Bangladesh has altered its World Cup cricket strip to add a touch of red following uproar over the initial design, which some had likened to rival Pakistan’s kit, the cricket board said on Wednesday.
The national flag of Bangladesh is red and green, but the Tigers’ jersey unveiled Monday for the tournament starting later this month in England and Wales was green and white.
Bangladesh Cricket Board (BCB) spokesman Jalal Yunus said cricket’s world governing body had originally asked it to drop the red colour due to “commercial complications”, but relented following a subsequent request from the BCB.
“It made the jersey green and white. But people wanted a touch of red in the jersey. So we requested the ICC (International Cricket Council) again and they accepted our request,” he told AFP.
The original design had featured the names of players and the word Bangladesh in red, Yunus noted.
Social media was awash with complaints after the strip was unveiled, with former BCB president Saber Hossain Chowdhury among those to criticise the original design.
“Red and green, our national flag colours, have always been reflected in jerseys of @BCBtigers over the years. So very sad this is no longer so,” Chowdhury tweeted.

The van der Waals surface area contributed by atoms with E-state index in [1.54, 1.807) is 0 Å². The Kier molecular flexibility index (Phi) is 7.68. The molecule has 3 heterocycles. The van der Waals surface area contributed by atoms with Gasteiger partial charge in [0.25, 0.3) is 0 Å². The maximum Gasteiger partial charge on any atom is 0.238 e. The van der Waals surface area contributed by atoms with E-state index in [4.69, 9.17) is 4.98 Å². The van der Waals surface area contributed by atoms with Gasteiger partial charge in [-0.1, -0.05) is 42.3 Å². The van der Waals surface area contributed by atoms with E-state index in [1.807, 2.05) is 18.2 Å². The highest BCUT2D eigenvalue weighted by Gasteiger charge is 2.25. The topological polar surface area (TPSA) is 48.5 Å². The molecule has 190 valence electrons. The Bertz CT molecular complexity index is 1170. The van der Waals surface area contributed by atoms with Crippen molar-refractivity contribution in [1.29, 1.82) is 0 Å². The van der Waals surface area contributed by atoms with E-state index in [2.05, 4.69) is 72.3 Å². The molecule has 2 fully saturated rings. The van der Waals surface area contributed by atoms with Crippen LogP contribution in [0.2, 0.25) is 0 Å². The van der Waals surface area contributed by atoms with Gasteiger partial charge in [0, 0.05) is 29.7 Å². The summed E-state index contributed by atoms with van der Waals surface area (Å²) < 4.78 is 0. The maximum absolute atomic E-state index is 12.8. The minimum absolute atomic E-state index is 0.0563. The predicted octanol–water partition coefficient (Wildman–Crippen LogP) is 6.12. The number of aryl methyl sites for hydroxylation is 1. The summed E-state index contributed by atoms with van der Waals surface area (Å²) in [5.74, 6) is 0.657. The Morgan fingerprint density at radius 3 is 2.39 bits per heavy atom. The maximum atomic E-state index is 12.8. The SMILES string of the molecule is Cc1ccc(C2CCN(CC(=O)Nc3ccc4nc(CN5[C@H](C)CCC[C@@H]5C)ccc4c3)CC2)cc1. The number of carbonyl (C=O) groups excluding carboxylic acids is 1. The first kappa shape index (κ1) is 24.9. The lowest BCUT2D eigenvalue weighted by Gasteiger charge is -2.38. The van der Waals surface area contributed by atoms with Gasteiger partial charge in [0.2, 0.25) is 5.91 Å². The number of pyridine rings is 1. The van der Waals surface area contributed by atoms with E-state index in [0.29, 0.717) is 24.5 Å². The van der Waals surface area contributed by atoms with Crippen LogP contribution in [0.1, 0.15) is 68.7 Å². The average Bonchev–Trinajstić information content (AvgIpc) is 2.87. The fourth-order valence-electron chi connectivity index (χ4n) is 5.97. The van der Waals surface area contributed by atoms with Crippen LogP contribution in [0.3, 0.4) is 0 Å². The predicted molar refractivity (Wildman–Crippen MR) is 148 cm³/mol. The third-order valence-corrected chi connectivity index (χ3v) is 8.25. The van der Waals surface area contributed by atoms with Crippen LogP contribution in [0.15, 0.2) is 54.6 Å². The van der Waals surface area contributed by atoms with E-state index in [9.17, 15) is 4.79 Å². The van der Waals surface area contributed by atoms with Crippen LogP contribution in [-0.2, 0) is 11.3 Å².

Many cricket fans saw a similarity with the jersey of Pakistan, of which Bangladesh was a part until 1971.
But BCB president Nazmul Hassan, also known as Papon, blasted the suggestion that the resemblance of Pakistan jersey prompted the swift change in design.
“Bangladesh is written on the jersey, how can you confuse it with Pakistan?” Nazmul asked reporters in a press conference on Tuesday.
“After seeing the Tigers’ picture and BCB logo if someone thinks that it’s not Bangladesh’s jersey but Pakistan’s then I think that person should stay in Pakistan,” he said.
Bangladesh cricket team left home on Wednesday and will open their World Cup campaign against South Africa at the Oval on June 2.
First they will play a tri-national tournament in Ireland from May 5-17 along with fellow World Cup participants Ireland and the West Indies.